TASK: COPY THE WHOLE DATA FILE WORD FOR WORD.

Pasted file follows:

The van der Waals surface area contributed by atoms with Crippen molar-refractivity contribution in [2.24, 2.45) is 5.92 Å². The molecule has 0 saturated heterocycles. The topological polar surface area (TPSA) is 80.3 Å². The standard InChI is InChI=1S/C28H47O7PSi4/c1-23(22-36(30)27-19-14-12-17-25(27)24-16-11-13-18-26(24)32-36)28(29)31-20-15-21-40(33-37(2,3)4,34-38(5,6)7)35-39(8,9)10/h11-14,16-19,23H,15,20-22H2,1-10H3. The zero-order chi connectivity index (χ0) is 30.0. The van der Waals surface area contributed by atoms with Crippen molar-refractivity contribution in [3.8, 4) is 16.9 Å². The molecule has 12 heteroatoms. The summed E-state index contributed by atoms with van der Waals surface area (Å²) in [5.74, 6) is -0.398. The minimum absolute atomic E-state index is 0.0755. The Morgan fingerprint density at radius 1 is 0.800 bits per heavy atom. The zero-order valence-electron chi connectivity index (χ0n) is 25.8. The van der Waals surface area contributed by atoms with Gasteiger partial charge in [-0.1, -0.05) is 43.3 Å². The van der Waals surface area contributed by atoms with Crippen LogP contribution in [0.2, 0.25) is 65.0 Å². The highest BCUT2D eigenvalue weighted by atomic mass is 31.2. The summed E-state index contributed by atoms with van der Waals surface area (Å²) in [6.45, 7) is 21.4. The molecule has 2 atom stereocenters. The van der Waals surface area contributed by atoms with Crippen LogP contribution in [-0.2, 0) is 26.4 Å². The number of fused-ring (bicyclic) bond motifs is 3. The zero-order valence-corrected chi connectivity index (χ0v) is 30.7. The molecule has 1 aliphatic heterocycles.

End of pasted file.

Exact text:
The van der Waals surface area contributed by atoms with Crippen molar-refractivity contribution in [2.24, 2.45) is 5.92 Å². The molecule has 0 saturated heterocycles. The topological polar surface area (TPSA) is 80.3 Å². The standard InChI is InChI=1S/C28H47O7PSi4/c1-23(22-36(30)27-19-14-12-17-25(27)24-16-11-13-18-26(24)32-36)28(29)31-20-15-21-40(33-37(2,3)4,34-38(5,6)7)35-39(8,9)10/h11-14,16-19,23H,15,20-22H2,1-10H3. The zero-order chi connectivity index (χ0) is 30.0. The van der Waals surface area contributed by atoms with Crippen molar-refractivity contribution in [3.8, 4) is 16.9 Å². The molecule has 12 heteroatoms. The summed E-state index contributed by atoms with van der Waals surface area (Å²) in [5.74, 6) is -0.398. The minimum absolute atomic E-state index is 0.0755. The Morgan fingerprint density at radius 1 is 0.800 bits per heavy atom. The zero-order valence-electron chi connectivity index (χ0n) is 25.8. The van der Waals surface area contributed by atoms with Gasteiger partial charge in [-0.1, -0.05) is 43.3 Å². The van der Waals surface area contributed by atoms with Crippen LogP contribution in [0.2, 0.25) is 65.0 Å². The highest BCUT2D eigenvalue weighted by atomic mass is 31.2. The summed E-state index contributed by atoms with van der Waals surface area (Å²) in [6.45, 7) is 21.4. The molecule has 2 atom stereocenters. The van der Waals surface area contributed by atoms with Crippen LogP contribution in [-0.2, 0) is 26.4 Å². The number of fused-ring (bicyclic) bond motifs is 3. The zero-order valence-corrected chi connectivity index (χ0v) is 30.7. The molecule has 1 aliphatic heterocycles.